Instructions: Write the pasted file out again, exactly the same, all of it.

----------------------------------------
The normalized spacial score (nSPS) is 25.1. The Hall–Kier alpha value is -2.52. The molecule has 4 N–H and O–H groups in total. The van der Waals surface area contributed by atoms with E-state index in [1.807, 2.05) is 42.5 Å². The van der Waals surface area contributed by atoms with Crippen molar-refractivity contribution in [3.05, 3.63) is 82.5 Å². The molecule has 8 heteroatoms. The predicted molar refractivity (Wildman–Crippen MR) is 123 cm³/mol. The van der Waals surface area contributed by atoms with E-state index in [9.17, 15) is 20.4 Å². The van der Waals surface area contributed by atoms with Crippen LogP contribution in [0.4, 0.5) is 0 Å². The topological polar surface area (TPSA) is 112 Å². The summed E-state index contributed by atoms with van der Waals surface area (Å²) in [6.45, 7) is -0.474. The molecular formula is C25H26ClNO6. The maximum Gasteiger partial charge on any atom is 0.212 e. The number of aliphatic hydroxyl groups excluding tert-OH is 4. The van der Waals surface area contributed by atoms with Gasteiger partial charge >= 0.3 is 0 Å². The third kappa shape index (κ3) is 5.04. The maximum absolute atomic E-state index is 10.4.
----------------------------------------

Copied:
The normalized spacial score (nSPS) is 25.1. The Hall–Kier alpha value is -2.52. The molecule has 4 N–H and O–H groups in total. The van der Waals surface area contributed by atoms with E-state index in [1.807, 2.05) is 42.5 Å². The van der Waals surface area contributed by atoms with Crippen molar-refractivity contribution in [3.05, 3.63) is 82.5 Å². The molecule has 8 heteroatoms. The predicted molar refractivity (Wildman–Crippen MR) is 123 cm³/mol. The van der Waals surface area contributed by atoms with E-state index in [9.17, 15) is 20.4 Å². The van der Waals surface area contributed by atoms with Crippen LogP contribution in [0.4, 0.5) is 0 Å². The topological polar surface area (TPSA) is 112 Å². The summed E-state index contributed by atoms with van der Waals surface area (Å²) in [6.45, 7) is -0.474. The molecular formula is C25H26ClNO6. The maximum Gasteiger partial charge on any atom is 0.212 e. The number of aliphatic hydroxyl groups excluding tert-OH is 4. The van der Waals surface area contributed by atoms with Gasteiger partial charge >= 0.3 is 0 Å². The third kappa shape index (κ3) is 5.04. The maximum absolute atomic E-state index is 10.4.